Books from Nancy Bell Scott (USA) and Marie Wintzer (Japan)

A book: An object filled with pages bound by a cover. Thats what the dictionary says anyway.  Could that be a suitable description? No, I'm certain its too finite.  Books  are living spaces to become immersed in, multifaceted creatures, each holding within a complex set of codes, structures and textual and/or visual experiences.  To me they are perfect art vehicles – no matter their form, medium, function or visual presence. “Boekies” is a term we have come to know well at IUOMA – it is an Afrikaans word meaning “little books”. Here are two boekie beauties, each raising interesting questions about the nature and function of the book form. Books are as much about their own making as their conceiving. In this instance a small conceptual space where their interior - aside from offering a point of demarcation, acts too as an infinitely expandable and resonating space.

Nancy’s palm-size boekie has a see-through cover and is bound with a very simple single stitch.   It is her contribution to The World is a Town project.  It very clearly illustrates the original concept of a hyper-palimpsest – a page in this instance which has been written and re-written, where faint echo’s of what has gone before still glimpse through the newest text. 

Nancy wrote: "My World is old and kind of fragile. But on the thickish side. Maybe that’s the real world.  

I was happy with World...Town though realize it is plainer in a way than the work usually is. And you may have noticed that each page is not completely different, because I wanted it to be circular, if you know what I mean". Nancy, for certain I know what you mean :-).

Another interesting notion – what if the title is not part of the book but a separate entity, just an accompanying note? Nancy’s boekie is filled with windows on the world – her world or this world, or the old world, or the unseen world? Nancy's use of a codex format in this instance I think is auratic rather than sequential or linear - the use of a familiar structure to house elusive ideas.

The World Town is a long story to Nancy, one which no-one will hear. We know that for sure don’t we. The repetitive nature of tragic human history breathes through her pages.  


 This was an additional piece in Nancy’s envelope – a transparent delight. Her note said “The other kind of minimalist? – (o for sure not!!!) the paper is tissue which I stained for you because you’re a peach!” That HAS to be one of my most favorite endearments – thank you NBF. 

During the course of our discussions I suggested to Marie that she should read The Well of Lost Plots, the third book in the adventures of literary detective Thursday Next by Jasper Fforde.  For sure it’s a complex novel -  filled with characters waiting to be written, parts waiting to be included in a plot, pale  phrases -  all the while Thursday Next bides her time, taking a much needed vacation inside Caversham Heights.  Yes, THAT Caversham Heights. AND there is a police force of fiction in this book, called JurisFiction.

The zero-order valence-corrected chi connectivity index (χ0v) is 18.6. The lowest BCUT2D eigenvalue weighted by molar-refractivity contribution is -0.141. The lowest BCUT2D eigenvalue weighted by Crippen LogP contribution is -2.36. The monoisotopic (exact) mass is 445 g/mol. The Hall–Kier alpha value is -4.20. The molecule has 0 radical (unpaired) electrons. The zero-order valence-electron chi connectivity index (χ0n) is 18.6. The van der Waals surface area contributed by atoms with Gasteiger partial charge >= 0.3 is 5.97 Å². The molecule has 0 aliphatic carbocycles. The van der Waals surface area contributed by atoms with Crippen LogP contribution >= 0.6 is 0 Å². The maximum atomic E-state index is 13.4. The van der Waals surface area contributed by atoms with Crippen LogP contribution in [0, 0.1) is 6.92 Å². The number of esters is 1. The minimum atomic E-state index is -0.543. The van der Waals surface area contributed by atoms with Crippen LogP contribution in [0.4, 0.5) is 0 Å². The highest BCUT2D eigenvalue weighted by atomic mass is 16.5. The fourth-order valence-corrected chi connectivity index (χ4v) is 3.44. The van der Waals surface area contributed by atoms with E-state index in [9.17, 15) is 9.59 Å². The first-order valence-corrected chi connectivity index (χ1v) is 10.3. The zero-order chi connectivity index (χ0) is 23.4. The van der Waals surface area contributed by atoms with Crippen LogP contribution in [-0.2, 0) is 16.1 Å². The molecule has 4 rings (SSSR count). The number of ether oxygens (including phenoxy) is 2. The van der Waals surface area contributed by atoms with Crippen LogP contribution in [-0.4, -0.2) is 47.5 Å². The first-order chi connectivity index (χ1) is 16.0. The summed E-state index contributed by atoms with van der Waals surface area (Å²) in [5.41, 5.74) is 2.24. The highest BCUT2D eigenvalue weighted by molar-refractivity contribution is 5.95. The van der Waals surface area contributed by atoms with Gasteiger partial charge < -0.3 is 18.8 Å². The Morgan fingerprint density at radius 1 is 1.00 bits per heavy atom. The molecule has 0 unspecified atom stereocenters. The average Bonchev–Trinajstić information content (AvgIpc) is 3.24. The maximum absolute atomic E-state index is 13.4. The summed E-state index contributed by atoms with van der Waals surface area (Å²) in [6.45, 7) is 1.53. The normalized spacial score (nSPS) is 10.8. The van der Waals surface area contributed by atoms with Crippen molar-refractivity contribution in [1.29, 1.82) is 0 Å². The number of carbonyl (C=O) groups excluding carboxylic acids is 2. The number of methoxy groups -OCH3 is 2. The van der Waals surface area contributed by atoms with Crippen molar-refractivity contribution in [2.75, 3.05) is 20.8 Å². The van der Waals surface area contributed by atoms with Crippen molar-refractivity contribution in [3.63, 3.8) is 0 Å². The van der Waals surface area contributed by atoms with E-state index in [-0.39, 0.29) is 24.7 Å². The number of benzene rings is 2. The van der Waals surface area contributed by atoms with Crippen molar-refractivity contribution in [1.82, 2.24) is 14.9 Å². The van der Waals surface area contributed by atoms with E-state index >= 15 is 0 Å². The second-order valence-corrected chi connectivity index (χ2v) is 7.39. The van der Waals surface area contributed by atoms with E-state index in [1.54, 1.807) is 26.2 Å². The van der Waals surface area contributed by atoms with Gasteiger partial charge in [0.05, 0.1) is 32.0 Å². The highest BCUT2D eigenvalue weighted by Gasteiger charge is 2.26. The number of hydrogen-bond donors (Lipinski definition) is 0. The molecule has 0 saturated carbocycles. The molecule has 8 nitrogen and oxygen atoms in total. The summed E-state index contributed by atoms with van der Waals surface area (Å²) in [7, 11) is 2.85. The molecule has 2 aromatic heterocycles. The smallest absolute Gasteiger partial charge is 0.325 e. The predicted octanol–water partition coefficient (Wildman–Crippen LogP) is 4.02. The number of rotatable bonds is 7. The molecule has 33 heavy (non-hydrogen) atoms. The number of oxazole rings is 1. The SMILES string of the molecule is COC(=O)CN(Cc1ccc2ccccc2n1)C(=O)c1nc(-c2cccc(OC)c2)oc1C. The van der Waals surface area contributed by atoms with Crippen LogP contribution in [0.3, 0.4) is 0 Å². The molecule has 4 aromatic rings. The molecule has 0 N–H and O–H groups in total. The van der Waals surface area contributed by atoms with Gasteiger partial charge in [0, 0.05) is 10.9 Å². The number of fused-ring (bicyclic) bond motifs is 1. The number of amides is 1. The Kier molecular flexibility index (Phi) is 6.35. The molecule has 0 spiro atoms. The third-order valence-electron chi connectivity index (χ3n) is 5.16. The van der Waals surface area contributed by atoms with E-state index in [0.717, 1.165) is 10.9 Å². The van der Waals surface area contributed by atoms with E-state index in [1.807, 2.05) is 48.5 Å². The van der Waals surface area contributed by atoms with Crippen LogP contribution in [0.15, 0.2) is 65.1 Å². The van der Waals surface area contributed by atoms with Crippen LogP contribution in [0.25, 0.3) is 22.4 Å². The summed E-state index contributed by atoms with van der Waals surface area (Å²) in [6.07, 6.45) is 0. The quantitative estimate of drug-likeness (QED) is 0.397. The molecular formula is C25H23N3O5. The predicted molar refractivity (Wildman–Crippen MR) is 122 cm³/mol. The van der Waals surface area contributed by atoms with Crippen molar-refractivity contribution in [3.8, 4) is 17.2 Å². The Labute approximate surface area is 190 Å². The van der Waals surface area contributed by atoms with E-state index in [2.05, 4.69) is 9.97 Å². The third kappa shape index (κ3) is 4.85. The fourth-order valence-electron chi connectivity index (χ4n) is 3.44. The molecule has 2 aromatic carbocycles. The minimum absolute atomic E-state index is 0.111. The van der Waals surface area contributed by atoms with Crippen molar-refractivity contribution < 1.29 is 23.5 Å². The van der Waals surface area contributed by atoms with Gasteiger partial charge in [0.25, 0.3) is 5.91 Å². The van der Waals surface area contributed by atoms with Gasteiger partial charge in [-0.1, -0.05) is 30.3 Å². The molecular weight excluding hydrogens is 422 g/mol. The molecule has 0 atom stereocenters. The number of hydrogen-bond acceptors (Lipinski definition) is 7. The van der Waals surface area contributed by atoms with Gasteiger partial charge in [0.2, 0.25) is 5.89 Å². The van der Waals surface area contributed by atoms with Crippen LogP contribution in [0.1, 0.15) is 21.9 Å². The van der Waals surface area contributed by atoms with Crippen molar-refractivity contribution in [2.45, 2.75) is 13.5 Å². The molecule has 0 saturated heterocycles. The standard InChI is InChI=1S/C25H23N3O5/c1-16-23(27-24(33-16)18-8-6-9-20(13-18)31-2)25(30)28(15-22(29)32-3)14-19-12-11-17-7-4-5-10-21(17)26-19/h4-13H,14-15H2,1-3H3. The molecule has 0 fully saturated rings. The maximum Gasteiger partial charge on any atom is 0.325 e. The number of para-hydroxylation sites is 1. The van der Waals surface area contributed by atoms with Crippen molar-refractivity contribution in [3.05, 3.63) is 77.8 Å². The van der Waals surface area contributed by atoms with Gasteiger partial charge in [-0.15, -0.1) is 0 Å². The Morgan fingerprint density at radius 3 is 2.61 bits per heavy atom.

Nope, it did not appeal to Marie. So it became an artwork.

“I wanted to make a “disembodied” book, with chapters independent from each other , but still part of the same book, hence the loose binding.  The text is a kind of mockery of the praite one finds about certain books.  They are all cut out from “The Well of Lost Plots”!!! Some of them I find hilarious and ridiculous." 

A disembodied book?  The codex as convenience? I don't think so.  This is a carefully planned work.  A conceptual transformation of an extant volume.  A plot REALLY lost! Loose pages, half folios, stains and removed text.  A story cut up, a plot in purposeful disarray, a narrative spliced.

This is a  physically complex form, borrowing from many sources - different languages, differing writing systems, alternate sources - I see even the shirt made it :-) - an interplay of materials that is uniquely Marie.

 

Many thanks you two - I think one of these days I am going to start documenting a boekie collection. That for sure should be a world first?  People think the net will take over the need for books? NEVER EVER in my home :-) XXX

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Comment by Katerina Nikoltsou (MomKat) on November 29, 2011 at 6:38pm

Hmmm, yes, well, she was a bit Plot-on-ic, too.

There is a new Library in Alexandria. They might not accept little boekies, but what if we start scrolls?

Image Detail

Comment by cheryl penn on November 29, 2011 at 6:04pm